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Hugin Tutorial — Stitching Multi-Row Photos Together

   

This tutorial covers a more complex application of Hugin, taking two rows of handheld photographs and stitching them together into a single image, using the automated Assistant. The same process can be applied to more than two rows.

You will need a control point generator such as autopano-sift-C installed to do this fully automated panorama generation.

Note: This tutorial is based on the 0.7.0 version of Hugin. Although your version may differ, the underlying principle will remain the same

Below is a group of photographs that were taken of the State Library of Victoria, Swanston Street Melbourne.

You can download these images (p986.jpg p987.jpg p988.jpg p989.jpg p990.jpg p991.jpg p992.jpg, and p993.jpg) and try it yourself.

all_photos

This set of photos serves as a good example of how Hugin can stitch and blend multiple rows of photographs into a panorama, as there are some unusual complications:

  • The number of pictures in each row is different.
  • The camera has been left on auto exposure meaning that the brightness of the photographs varies by two stops between the darkest and lightest shots.
  • The camera was hand-held, meaning that the photos move up-and-down within each row.
  • There is some parallax error caused by the camera physically moving a small distance between some shots.

Start by launching Hugin, and using the Assistant tab select the 1. Load images... button to select all the images in the project.

Tip: you can select multiple images in the file dialog box or drag and drop files from a suitable file browser.

Select the 2. Align... button and the autopano program will commence to find common points (control points) in all the overlapping areas of the images.

When the autopano program has completed the control point matching, hugin will align the images by adjusting positions and correcting exposure, it will then open the preview window.

 

Hugin may have set the projection to Panorama (Cylindrical), but for a project of this nature it is best to set the projection to Rectilinear. You may want to try different projections to see the effect.

You can now close the preview window and select the 3. Create panorama... button. When completed you will be asked where you want to save your project files and for a name for the final stitched image, which is shown here.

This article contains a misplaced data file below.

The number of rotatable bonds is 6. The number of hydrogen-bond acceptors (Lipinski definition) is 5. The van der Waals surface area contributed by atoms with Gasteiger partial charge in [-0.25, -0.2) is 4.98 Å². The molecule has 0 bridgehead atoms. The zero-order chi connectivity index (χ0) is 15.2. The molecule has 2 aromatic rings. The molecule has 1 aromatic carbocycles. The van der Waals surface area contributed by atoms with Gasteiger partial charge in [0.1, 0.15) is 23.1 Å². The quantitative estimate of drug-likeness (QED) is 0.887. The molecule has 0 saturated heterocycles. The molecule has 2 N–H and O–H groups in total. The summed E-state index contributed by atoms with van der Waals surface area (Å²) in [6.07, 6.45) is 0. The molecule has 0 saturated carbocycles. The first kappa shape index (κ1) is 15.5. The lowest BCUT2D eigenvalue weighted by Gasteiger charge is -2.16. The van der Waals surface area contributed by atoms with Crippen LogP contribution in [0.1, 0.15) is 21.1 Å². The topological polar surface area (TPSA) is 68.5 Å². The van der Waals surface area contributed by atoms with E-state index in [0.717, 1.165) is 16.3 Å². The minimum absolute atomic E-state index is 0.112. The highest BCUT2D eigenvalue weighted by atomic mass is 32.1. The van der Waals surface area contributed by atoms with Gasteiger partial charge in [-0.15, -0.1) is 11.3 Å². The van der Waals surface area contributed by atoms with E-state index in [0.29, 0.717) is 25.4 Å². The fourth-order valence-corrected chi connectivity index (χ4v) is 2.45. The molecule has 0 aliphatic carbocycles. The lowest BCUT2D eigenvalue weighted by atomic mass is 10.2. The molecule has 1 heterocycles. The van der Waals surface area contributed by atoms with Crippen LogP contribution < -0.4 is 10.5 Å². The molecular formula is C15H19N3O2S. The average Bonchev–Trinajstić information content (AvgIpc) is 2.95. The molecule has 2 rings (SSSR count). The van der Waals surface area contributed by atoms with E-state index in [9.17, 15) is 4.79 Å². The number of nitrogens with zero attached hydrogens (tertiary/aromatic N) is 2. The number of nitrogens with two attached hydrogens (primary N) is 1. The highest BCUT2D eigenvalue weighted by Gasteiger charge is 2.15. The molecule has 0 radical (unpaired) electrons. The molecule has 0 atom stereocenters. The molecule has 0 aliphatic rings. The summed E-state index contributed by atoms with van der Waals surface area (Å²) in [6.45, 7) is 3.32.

auto_stitching

Hugin has made quite a good job of stitching and blending the images, in fact it did a far better job of it than I was able to do by manually selecting the control points. Hugin is more rigorous than many of us and is likely to select many more control points thus ensuring a good outcome. The final result would be improved if the 'holes' at the top RH and at the front had been covered, but the image is still able to be cropped whilst retaining the library building and most of the entrance steps.

When attempting a multi-row panorama it may help to check how the images will overlap, and if possible, find the best focal length to ensure good scene coverage and photo overlap before attempting to take the photos. Doing this will also help in setting up a visual plan in your mind for the coverage of the subject.

For a subject where the number of rows exceeds two it could become difficult to keep track of your image locations and it may help to make a rough drawing of the layout of the photos which you can use to see where each shot needs to be to ensure you don't end up with holes in your panorama.

If you were to attempt to do this manually, follow the principles in Stitching Two Photos tutorial, but when adding control points ensure that you do so for all side-to-side and above-below photo overlaps, as shown in this diagram.

multi_row

The resulting panorama could now have perspective correction applied, using the methods described in the perspective tutorial.

This tutorial and photos by Terry Duell April 2008

 

     

Jump to Following Panorama Tutorials

You can now move on to another tutorial.
Author and images Ed Halley — Created November 2003 - Modified 2009 by Salvatore Cardu
 
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